EMS World

DEC 2018

EMS World Magazine is the most authoritative source in the world for clinical and educational material designed to improve the delivery of prehospital emergency medical care.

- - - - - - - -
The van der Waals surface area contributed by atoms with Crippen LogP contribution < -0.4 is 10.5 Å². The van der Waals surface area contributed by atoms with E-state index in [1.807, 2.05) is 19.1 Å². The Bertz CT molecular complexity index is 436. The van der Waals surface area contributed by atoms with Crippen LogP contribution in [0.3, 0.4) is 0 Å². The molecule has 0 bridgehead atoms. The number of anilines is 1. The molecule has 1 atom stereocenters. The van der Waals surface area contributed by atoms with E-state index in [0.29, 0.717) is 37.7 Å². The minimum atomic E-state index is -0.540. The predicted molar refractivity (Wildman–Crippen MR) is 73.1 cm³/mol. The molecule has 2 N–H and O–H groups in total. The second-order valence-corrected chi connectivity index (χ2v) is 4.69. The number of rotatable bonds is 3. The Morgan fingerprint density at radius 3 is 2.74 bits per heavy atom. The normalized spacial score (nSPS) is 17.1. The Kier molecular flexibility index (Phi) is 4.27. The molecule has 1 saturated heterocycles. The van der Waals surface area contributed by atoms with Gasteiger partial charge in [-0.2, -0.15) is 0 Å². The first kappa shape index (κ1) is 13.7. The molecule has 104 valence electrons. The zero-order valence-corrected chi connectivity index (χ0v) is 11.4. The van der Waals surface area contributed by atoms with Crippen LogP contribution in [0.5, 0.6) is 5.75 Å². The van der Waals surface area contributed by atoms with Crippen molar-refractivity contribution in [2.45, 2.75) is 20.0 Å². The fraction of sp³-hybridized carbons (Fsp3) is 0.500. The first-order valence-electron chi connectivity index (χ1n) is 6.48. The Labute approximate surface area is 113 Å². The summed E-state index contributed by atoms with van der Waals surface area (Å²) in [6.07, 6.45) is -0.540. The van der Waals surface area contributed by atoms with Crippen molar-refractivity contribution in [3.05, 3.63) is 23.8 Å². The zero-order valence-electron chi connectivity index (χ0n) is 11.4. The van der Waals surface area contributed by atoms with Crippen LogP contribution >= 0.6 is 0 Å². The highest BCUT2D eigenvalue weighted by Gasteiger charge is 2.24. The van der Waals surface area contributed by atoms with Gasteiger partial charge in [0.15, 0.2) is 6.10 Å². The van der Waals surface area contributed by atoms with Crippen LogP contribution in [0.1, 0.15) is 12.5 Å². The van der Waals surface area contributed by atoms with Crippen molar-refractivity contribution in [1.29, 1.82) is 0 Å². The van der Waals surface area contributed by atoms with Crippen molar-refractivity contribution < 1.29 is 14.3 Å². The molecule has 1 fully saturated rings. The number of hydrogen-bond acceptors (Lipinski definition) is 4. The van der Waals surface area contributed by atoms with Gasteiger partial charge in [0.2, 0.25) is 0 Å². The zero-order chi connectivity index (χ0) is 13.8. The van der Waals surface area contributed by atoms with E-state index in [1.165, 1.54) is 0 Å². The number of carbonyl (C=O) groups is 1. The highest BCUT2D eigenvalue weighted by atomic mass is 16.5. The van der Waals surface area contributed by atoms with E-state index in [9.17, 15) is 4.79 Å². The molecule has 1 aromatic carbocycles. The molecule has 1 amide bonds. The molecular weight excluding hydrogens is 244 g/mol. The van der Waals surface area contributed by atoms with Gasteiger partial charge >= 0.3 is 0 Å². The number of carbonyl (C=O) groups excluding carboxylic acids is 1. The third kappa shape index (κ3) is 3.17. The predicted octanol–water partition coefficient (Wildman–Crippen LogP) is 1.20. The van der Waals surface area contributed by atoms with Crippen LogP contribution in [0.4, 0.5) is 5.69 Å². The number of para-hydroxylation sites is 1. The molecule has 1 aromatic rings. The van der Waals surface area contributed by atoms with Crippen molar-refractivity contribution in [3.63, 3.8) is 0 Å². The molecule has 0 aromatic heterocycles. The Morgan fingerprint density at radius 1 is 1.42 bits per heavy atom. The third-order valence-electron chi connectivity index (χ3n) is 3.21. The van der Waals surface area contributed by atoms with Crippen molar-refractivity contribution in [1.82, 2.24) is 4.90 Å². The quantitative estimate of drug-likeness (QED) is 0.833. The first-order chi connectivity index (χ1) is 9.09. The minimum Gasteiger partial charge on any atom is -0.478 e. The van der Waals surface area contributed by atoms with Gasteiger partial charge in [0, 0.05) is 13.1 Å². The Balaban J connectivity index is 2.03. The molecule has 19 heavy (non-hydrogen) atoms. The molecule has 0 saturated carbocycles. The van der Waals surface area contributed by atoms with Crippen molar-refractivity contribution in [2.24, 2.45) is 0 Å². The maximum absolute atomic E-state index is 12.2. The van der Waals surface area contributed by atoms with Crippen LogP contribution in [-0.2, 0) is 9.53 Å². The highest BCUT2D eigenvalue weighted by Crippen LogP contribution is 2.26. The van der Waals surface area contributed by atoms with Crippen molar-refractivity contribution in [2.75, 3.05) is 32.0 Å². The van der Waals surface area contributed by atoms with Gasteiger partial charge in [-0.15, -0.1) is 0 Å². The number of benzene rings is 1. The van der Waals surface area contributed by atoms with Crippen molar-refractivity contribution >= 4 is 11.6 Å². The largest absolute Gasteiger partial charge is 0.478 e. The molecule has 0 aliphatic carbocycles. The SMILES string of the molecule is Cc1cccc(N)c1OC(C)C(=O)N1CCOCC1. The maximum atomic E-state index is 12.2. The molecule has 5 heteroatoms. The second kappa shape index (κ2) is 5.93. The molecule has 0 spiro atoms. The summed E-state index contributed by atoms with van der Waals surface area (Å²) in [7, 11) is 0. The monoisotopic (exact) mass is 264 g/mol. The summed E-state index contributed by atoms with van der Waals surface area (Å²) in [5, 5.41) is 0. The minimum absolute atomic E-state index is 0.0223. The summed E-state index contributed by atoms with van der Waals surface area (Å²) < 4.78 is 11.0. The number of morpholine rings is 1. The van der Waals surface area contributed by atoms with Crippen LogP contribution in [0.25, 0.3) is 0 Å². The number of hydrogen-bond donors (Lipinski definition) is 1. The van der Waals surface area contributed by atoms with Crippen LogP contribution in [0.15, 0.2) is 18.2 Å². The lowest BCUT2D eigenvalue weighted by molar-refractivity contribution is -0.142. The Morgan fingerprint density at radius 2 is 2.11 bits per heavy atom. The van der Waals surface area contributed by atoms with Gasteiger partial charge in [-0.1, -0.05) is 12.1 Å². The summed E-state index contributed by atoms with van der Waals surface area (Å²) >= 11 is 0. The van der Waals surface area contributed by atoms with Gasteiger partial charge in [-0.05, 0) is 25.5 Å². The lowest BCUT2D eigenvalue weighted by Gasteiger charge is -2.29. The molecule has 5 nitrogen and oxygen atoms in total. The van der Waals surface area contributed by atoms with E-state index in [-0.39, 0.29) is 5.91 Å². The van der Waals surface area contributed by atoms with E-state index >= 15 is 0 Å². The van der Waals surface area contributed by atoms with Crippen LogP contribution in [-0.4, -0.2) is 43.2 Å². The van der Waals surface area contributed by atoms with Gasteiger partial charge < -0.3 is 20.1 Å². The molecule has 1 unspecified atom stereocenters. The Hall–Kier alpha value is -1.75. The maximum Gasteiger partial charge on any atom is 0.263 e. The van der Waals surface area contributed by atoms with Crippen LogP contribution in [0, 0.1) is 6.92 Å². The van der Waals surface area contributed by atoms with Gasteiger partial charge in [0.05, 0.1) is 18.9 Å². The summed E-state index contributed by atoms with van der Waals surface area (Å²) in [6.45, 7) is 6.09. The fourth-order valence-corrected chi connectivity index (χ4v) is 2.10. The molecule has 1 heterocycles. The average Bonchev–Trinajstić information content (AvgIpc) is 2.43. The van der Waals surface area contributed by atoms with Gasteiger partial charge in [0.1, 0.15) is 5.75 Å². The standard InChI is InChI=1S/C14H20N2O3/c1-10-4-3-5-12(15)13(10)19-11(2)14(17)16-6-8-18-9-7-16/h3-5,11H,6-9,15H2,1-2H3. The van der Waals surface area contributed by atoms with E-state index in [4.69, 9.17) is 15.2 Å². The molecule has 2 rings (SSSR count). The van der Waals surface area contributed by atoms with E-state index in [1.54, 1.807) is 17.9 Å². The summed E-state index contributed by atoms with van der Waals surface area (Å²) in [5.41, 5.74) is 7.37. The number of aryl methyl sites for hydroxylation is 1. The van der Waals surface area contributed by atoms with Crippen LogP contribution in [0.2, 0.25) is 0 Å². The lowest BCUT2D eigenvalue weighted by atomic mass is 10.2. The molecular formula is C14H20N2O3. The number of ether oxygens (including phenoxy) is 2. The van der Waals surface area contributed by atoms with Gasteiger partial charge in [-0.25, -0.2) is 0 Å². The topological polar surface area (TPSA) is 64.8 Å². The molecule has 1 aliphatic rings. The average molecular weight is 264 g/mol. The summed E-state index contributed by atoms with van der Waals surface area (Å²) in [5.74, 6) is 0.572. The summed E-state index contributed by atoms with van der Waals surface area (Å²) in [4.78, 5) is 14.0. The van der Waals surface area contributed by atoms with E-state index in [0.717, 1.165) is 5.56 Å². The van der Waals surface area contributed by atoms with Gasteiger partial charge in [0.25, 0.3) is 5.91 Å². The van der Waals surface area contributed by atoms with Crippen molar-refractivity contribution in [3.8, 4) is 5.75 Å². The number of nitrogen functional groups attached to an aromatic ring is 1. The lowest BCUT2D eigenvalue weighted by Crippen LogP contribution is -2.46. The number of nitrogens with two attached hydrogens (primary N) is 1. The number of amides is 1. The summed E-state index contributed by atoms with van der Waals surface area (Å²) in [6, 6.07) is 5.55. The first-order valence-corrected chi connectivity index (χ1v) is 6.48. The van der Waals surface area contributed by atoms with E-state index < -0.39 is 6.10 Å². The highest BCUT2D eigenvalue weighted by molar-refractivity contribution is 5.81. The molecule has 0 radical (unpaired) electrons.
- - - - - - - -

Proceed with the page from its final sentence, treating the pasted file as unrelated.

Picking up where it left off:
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10 DECEMBER 2018 | EMSWORLD.com O ver the last 11 months, we've brought you strategies to imple- ment a few of the most signifi- cant recommendations of the Promoting Innovation in EMS (PIE) proj- ect. This final installment summarizes the strategies. Project Summary The PIE project evolved from the recogni- tion by three federal agencies with over- sight responsibility for EMS—the National Highway Traffic Safety Administration (NHTSA), the Health and Human Services Office of the Assistant Secretary for Pre- paredness and Response (ASPR), and the Department of Homeland Security (DHS)—that there are common regula- tory, legislative, and financial barriers to EMS innovation faced in nearly every com- munity. While there may be federal-level policy changes that could impact these, there are also many opportunities for local and state EMS leaders and partners to help overcome them. The project team interviewed internal and external stakeholders to get diverse perspectives on impediments to the desired state of EMS in our country. This group helped identify numerous common barriers across seven different domains and devel- oped around 250 actionable recommenda- tions aimed at local and state EMS leaders. External stakeholder organizations rep- resented included the Emergency Nurses Association, Visiting Nurse Associations of America, National Association of County and City Health Officials, Cigna Health- Spring, Kaiser Permanente, Geisinger Health System, Johns Hopkins Bloom- berg School of Public Health, Mesa (Ariz.) City Council, and Institute for Healthcare Improvement. This broad representation provided keen insight into how to overcome barriers to innovation. Members of the NAEMT EMS 3.0 Com- mittee combed through the PIE recom- mendations and developed a triage/scor- ing methodology to help identify those that could be addressed first and then ranked them based on: • Feasibility—The likelihood of the recom- mendation being implemented, main- tained, and sustained; • Value—Does the recommendation posi- tion EMS to demonstrate enhanced value to our stakeholders? • Alignment—The extent to which the recommendation aligns with the EMS 3.0 mission. This process helped focus on innova- tion strategies with the greatest potential to advance the EMS profession. For our final column in this series, we wanted to sum- marize the seven main themes of the series: the ingredients for successful innovation, quality measures and data, demonstrating value for EMS, decoupling payment from transport, EMS association alignment, edu- cation and medical oversight, and enhanc- ing the business acumen of EMS providers. 1. Ingredients for Successful Innovation • Visionary leadership—Innovation begins with a visionary leader—someone who can see something new and better than the status quo. It requires a telescopic view of the horizon, with a firm understanding of the realities of the local environment. • Risk tolerance—Innovation is messy. There's a chance innovation could fail. It's often said failure is only failure if you fail to learn. While risk can be mitigated by thorough planning, execution, and small- scale rapid-cycle testing and pilots, not everything will work perfectly. Develop a tolerance for risk you're comfortable with. • Organizational readiness—Some organi- zations are known for being nimble and embracing change, others for being slow to innovate or adapt. Assessing organiza- tional readiness for innovation is crucial for transformation. It requires an honest assessment of visionary leadership and risk tolerance of the organization's internal and external stakeholders. 2. Quality Measures and EMS Data The recommendation with the highest overall priority score focused on the need for EMS to determine ways to prove value. The EMS Compass project, highlighted in the PIE document, was an excellent first step toward developing quality measures that could demonstrate the value of effec- tive EMS delivery. While that project unfortunately sunset- ted, a new initiative has been undertaken to continue the work. With seed funding from NHTSA, the new National EMS Quality Alli- ance (NEMSQA) has developed an organiza- tional structure, steering committee repre- sentation, and a project plan to identify and adopt quality measures for EMS. 3. Demonstrating the Value of EMS Data The second-highest-rated recommenda- tion related to promoting EMS data as valu- able to the rest of the healthcare system. In today's healthcare environment data, PROMOTING INNOVATION IN EMS A review of the year's PIE project content summarizes its key lessons By Matt Zavadsky, MS-HSA, NREMT, and Kevin G. Munjal, MD, MPH Innovation: What We've Learned Over the last year we've explored key recommendations of the Promoting Innovation in EMS (PIE) project. The PIE project utilized broad stakeholder involvement over four years to identify and develop guidance to overcome common barriers to innovation at the local and state levels and foster development of new, innovative models of healthcare delivery within EMS. Find earlier columns in the series under the monthly magazine issue archives at EMSWorld.com.

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